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Revision 1.1, Mon Feb 17 10:30:34 2003 UTC (17 years, 8 months ago) by wiz
Add setuid(7), from Henry Spencer, converted to mdoc by me. XXX: Improvements are welcome, in parts a bit out of date.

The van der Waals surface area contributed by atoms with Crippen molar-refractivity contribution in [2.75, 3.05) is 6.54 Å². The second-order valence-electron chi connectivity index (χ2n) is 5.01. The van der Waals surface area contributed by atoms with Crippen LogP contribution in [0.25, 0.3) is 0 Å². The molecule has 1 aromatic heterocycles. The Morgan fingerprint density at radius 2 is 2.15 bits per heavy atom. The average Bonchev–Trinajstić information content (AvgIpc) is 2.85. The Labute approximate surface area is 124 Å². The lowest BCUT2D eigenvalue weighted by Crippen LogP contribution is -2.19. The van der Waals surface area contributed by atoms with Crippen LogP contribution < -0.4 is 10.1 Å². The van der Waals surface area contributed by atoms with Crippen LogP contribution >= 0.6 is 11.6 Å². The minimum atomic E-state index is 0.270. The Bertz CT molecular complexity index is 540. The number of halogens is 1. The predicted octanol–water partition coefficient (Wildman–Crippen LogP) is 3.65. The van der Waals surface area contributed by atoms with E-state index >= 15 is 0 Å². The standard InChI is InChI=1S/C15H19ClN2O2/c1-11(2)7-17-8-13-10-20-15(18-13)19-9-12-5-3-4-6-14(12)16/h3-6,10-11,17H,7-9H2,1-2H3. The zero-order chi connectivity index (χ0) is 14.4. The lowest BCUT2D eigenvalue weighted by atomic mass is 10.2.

.\" $NetBSD: setuid.7,v 1.1 2003/02/17 10:30:34 wiz Exp $ .\" .\" Copyright (c) 2003 The NetBSD Foundation, Inc. .\" All rights reserved. .\" .\" This code is derived from software contributed to The NetBSD Foundation .\" by Henry Spencer <firstname.lastname@example.org>. .\" .\" Redistribution and use in source and binary forms, with or without .\" modification, are permitted provided that the following conditions .\" are met: .\" 1. Redistributions of source code must retain the above copyright .\" notice, this list of conditions and the following disclaimer. .\" 2. Redistributions in binary form must reproduce the above copyright .\" notice, this list of conditions and the following disclaimer in the .\" documentation and/or other materials provided with the distribution. .\" 3. Neither the name of The NetBSD Foundation nor the names of its .\" contributors may be used to endorse or promote products derived .\" from this software without specific prior written permission. .\" .\" THIS SOFTWARE IS PROVIDED BY THE NETBSD FOUNDATION, INC. AND CONTRIBUTORS .\" ``AS IS'' AND ANY EXPRESS OR IMPLIED WARRANTIES, INCLUDING, BUT NOT LIMITED .\" TO, THE IMPLIED WARRANTIES OF MERCHANTABILITY AND FITNESS FOR A PARTICULAR .\" PURPOSE ARE DISCLAIMED. IN NO EVENT SHALL THE FOUNDATION OR CONTRIBUTORS .\" BE LIABLE FOR ANY DIRECT, INDIRECT, INCIDENTAL, SPECIAL, EXEMPLARY, OR .\" CONSEQUENTIAL DAMAGES (INCLUDING, BUT NOT LIMITED TO, PROCUREMENT OF .\" SUBSTITUTE GOODS OR SERVICES; LOSS OF USE, DATA, OR PROFITS; OR BUSINESS .\" INTERRUPTION) HOWEVER CAUSED AND ON ANY THEORY OF LIABILITY, WHETHER IN .\" CONTRACT, STRICT LIABILITY, OR TORT (INCLUDING NEGLIGENCE OR OTHERWISE) .\" ARISING IN ANY WAY OUT OF THE USE OF THIS SOFTWARE, EVEN IF ADVISED OF THE .\" POSSIBILITY OF SUCH DAMAGE. .\" .Dd February 10, 2003 .Os .Dt SETUID 7 .Sh NAME .Nm setuid .Nd checklist for security of setuid programs .Sh DESCRIPTION .Em Please note : This manual page was written long ago, and is in need of updating to match today's systems. We think it is valuable enough to include, even though parts of it are outdated. A carefully-researched updated version would be very useful, if anyone is feeling enthusiastic... .Pp Writing a secure setuid (or setgid) program is tricky. There are a number of possible ways of subverting such a program. The most conspicuous security holes occur when a setuid program is not sufficiently careful to avoid giving away access to resources it legitimately has the use of. Most of the other attacks are basically a matter of altering the program's environment in unexpected ways and hoping it will fail in some security-breaching manner. There are generally three categories of environment manipulation: supplying a legal but unexpected environment that may cause the program to directly do something insecure, arranging for error conditions that the program may not handle correctly, and the specialized subcategory of giving the program inadequate resources in hopes that it won't respond properly. .Pp The following are general considerations of security when writing a setuid program. .Bl -bullet .It The program should run with the weakest userid possible, preferably one used only by itself. A security hole in a setuid program running with a highly-privileged userid can compromise an entire system. Security-critical programs like .Xr passwd 1 should always have private userids, to minimize possible damage from penetrations elsewhere. .It The result of .Xr getlogin 2 or .Xr ttyname 3 may be wrong if the descriptors have been meddled with. There is .Em no foolproof way to determine the controlling terminal or the login name (as opposed to uid) on V7. .It On some systems, the setuid bit may not be honored if the program is run by root, so the program may find itself running as root. .It Programs that attempt to use .Xr creat 3 for locking can foul up when run by root; use of .Xr link 2 is preferred when implementing locking. Using .Xr chmod 2 for locking is an obvious disaster. .It Breaking an existing lock is very dangerous; the breakdown of a locking protocol may be symptomatic of far worse problems. Doing so on the basis of the lock being .Sq old is sometimes necessary, but programs can run for surprising lengths of time on heavily-loaded systems. .It Care must be taken that user requests for I/O are checked for permissions using the user's permissions, not the program's. Use of .Xr access 2 is recommended. .It Programs executed at user request (e.g. shell escapes) must not receive the setuid program's permissions; use of daughter processes and .Dq setuid(getuid()) plus .Dq setgid(getgid()) after .Xr fork 2 but before .Xr exec 3 is vital. .It Similarly, programs executed at user request must not receive other sensitive resources, notably file descriptors. .\" Use of .\" .Xr closeall 3 .\" or close-on-exec arrangements, .\" on systems which have them, .\" is recommended. .Pp Programs activated by one user but handling traffic on behalf of others (e.g. daemons) should avoid doing .Dq setuid(getuid()) or .Dq setgid(getgid()) , since the original invoker's identity is almost certainly inappropriate. On systems which permit it, use of .Dq setuid(geteuid()) and .Dq setgid(getegid()) is recommended when performing work on behalf of the system as opposed to a specific user. .It There are inherent permission problems when a setuid program executes another setuid program, since the permissions are not additive. Care should be taken that created files are not owned by the wrong person. Use of .Dq setuid(geteuid()) and its gid counterpart can help, if the system allows them. .It Care should be taken that newly-created files do not have the wrong permission or ownership even momentarily. Permissions should be arranged by using .Xr umask 2 in advance, rather than by creating the file wide-open and then using .Xr chmod 2 . Ownership can get sticky due to the limitations of the setuid concept, although using a daughter process connected by a pipe can help. .It Setuid programs should be especially careful about error checking, and the normal response to a strange situation should be termination, rather than an attempt to carry on. .El .Pp The following are ways in which the program may be induced to carelessly give away its special privileges. .Bl -bullet .It The directory the program is started in, or directories it may plausibly .Xr chdir 2 to, may contain programs with the same names as system programs, placed there in hopes that the program will activate a shell with a permissive .Ev PATH setting. .Ev PATH should .Em always be standardized before invoking a shell (either directly or via .Xr popen 3 or .Xr execvp 3 or .Xr execlp 3 ) . .It Similarly, a bizarre .Ev IFS setting may alter the interpretation of a shell command in really strange ways, possibly causing a user-supplied program to be invoked. .Ev IFS too should always be standardized before invoking a shell. .It Environment variables in general cannot be trusted. Their contents should never be taken for granted. .It Setuid shell files (on systems which implement such) simply cannot cope adequately with some of these problems. They also have some nasty problems like trying to run a .Pa \&.profile when run under a suitable name. They are terminally insecure, and must be avoided. .It Relying on the contents of files placed in publically-writable directories, such as .Pa /tmp , is a nearly-incurable security problem. Setuid programs should avoid using .Pa /tmp entirely, if humanly possible. The sticky-directories modification (sticky bit on for a directory means only owner of a file can remove it) helps, but is not a complete solution. .It A related problem is that spool directories, holding information that the program will trust later, must never be publically writable even if the files in the directory are protected. Among other sinister manipulations that can be performed, note that on many Unixes, a core dump of a setuid program is owned by the program's owner and not by the user running it. .El .Pp The following are unusual but possible error conditions that the program should cope with properly (resource-exhaustion questions are considered separately, see below). .Bl -bullet .It The value of .Ar argc might be 0. .It The setting of the .Xr umask 2 might not be sensible. In any case, it should be standardized when creating files not intended to be owned by the user. .It One or more of the standard descriptors might be closed, so that an opened file might get (say) descriptor 1, causing chaos if the program tries to do a .Xr printf 3 . .It The current directory (or any of its parents) may be unreadable and unsearchable. On many systems .Xr pwd 1 does not run setuid-root, so it can fail under such conditions. .It Descriptors shared by other processes (i.e., any that are open on startup) may be manipulated in strange ways by said processes. .It The standard descriptors may refer to a terminal which has a bizarre mode setting, or which cannot be opened again, or which gives end-of-file on any read attempt, or which cannot be read or written successfully. .It The process may be hit by interrupt, quit, hangup, or broken-pipe signals, singly or in fast succession. The user may deliberately exploit the race conditions inherent in catching signals; ignoring signals is safe, but catching them is not. .It Although non-keyboard signals cannot be sent by ordinary users in V7, they may perhaps be sent by the system authorities (e.g. to indicate that the system is about to shut down), so the possibility cannot be ignored. .It On some systems there may be an .Xr alarm 3 signal pending on startup. .It The program may have children it did not create. This is normal when the process is part of a pipeline. .It In some non-V7 systems, users can change the ownerships of their files. Setuid programs should avoid trusting the owner identification of a file. .It User-supplied arguments and input data .Em must be checked meticulously. Overly-long input stored in an array without proper bound checking can easily breach security. When software depends on a file being in a specific format, user-supplied data should never be inserted into the file without being checked first. Meticulous checking includes allowing for the possibility of non-ASCII characters. .It Temporary files left in public directories like .Pa /tmp might vanish at inconvenient times. .El .Pp The following are resource-exhaustion possibilities that the program should respond properly to. .Bl -bullet .It The user might have used up all of his allowed processes, so any attempt to create a new one (via .Xr fork 2 or .Xr popen 3 ) will fail. .It There might be many files open, exhausting the supply of descriptors. .\" Running .\" .Xr closeall 3 , .\" on systems which have it, .\" is recommended. .It There might be many arguments. .It The arguments and the environment together might occupy a great deal of space. .El .Pp Systems which impose other resource limitations can open setuid programs to similar resource-exhaustion attacks. .Pp Setuid programs which execute ordinary programs without reducing authority pass all the above problems on to such unprepared children. Standardizing the execution environment is only a partial solution. .\" .Sh SEE ALSO .\" .Xr closeall 3 .Sh HISTORY Written by Henry Spencer, and based on additional outside contributions. .Sh AUTHORS .An Henry Spencer Aq email@example.com .Sh BUGS The list really is rather long... and probably incomplete.